The consistency Berube is speaking of is most recognizable on the Flyers’ power play. A unit that ranks eighth overall in the league, and an NHL best 25.2 percent on the road. With 15 power play goals on the season, Simmonds finished the 2013-14 campaign trailing only Alexander Ovechkin and Joe Pavelski in power play goals. That’s four more than Pittsburgh’s Sidney Crosby, and five more than Richards’ teammate in L.A., Anze Kopitar.
Size Can Be Deceiving
Wayne Simmonds is listed at 6-2, 183 pounds. In person, he looks like 183 pounds soaking wet. But don’t let his smaller frame fool you. In three seasons in orange and black, Philly as watched Simmonds simmer to the tune of 22 fights. In his first year in Philadelphia, Simmonds adopted the Broad Street Bully mentality by dropping the gloves against tough guys such as, David Clarkson, Brandon Prust, and Brian Boyle. In his six fights this season, Simmonds hasn’t lowered his standards, taking on Bryan Bickell, Steve Oleksy, and Sheldon Brookbank, among others.
Although Simmonds is often outsized when it comes to fisticuffs, it’s nothing he’s not grown accustom to. His role on a scrappy Flyers team often positions him in front of the net, where the pushing and positioning take place.
“One of the things you like about how they’re using Wayne Simmonds right now, the Flyers put him in that paint area around the goaltender and then they move [Claude] Giroux and [Scott] Hartnell off to the circles,” said Tim Panaccio of CSN Philly.
“It forces teams to go out there and guard against the pass across to Hartnell, so they’re giving Simmonds space down low and he’s really taking advantage of it.”
Simmonds’ toughness is unquestionably an intangible that the Flyers have fed off of, especially to get out of the cellar from their worst start in franchise history. But that’s not to say Mike Richards lacks toughness. Richards’ six fights as a member of the Kings may not match up with Simmonds’ fight totals, but it’s also important to note that Richards’ role is different than Simmonds’. Still, Richards threw fists nine times in his last two seasons with the Flyers, which is impressive considering he was the captain.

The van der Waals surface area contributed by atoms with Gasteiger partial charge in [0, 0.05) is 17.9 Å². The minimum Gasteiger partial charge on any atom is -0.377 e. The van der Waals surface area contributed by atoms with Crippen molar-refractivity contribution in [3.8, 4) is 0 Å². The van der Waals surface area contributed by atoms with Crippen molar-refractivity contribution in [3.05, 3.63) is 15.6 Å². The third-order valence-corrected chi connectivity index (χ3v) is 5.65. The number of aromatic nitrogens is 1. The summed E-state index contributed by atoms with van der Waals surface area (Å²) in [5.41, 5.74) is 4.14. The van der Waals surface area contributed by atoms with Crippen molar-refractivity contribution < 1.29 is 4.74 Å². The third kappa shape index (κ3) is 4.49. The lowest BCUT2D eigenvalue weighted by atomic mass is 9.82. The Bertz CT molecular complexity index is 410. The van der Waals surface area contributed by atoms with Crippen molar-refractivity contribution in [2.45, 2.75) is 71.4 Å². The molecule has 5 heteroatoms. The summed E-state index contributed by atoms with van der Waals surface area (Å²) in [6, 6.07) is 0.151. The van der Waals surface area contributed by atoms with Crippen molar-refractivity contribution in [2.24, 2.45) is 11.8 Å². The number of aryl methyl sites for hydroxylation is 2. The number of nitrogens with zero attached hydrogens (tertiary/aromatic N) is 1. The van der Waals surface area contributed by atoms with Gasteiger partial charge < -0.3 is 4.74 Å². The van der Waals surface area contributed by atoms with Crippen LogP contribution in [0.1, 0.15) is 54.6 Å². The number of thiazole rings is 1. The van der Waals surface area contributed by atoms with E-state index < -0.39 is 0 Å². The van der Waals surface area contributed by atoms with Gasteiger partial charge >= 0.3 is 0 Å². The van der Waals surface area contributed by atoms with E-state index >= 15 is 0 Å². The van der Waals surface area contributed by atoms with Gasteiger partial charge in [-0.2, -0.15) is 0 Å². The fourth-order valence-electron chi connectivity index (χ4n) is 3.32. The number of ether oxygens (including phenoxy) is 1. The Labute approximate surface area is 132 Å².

The Complete Package
In a top 10 list of NHL fighters last year, the Hockey News ranked Wayne Simmonds seventh. Although the list was compiled of fighters on a pound-for-pound basis, the Hockey News ranked him ahead of Ottawa Senators enforcer Chris Neil, and fellow teammate and scrapper, Zac Rinaldo.
Think Wayne Simmonds has had a tough night? Just look at his face pic.twitter.com/alQx1NFTAX
— CBS Sports NHL (@CBSSportsNHL) March 27, 2013
Simmonds’ role with the Flyers has not only made him valuable to his team, but fantasy hockey owners as well. Simmer recently wrapped up his second season in which he’s topped 100 penalty minutes with the Flyers, logging 106 this season. Since coming over from L.A., Simmonds has spent a total of 302 minutes in the sin bin. This season alone, only Zac Rinaldo has spent more time in the penalty box.
In comparison, however, Simmonds’ offensive numbers make his penalty minutes much more valuable than Rinaldo’s. Valuable enough to earn him a six-year deal back in 2012, worth $23.85 million.
“I think it’s been a great place for me,” Simmonds acknowledged. “I signed this extension just hoping that we could bring a Stanley Cup to Philadelphia. I just want to be another piece of the puzzle. I think we have a great young core put in place. Obviously this is where I want to be for a long time.”
If the Flyers want to match Mike Richards’ Stanley Cup, they’ll certainly need Wayne Simmonds’ production and mentality. With a career year, the Flyers are watching Simmonds explode in the prime of his career. At 25, the Scarborough, Ontario native is four years younger than Richards. And with a little under $46 million to spare from dealing Richards, yes, the Flyers came out on top.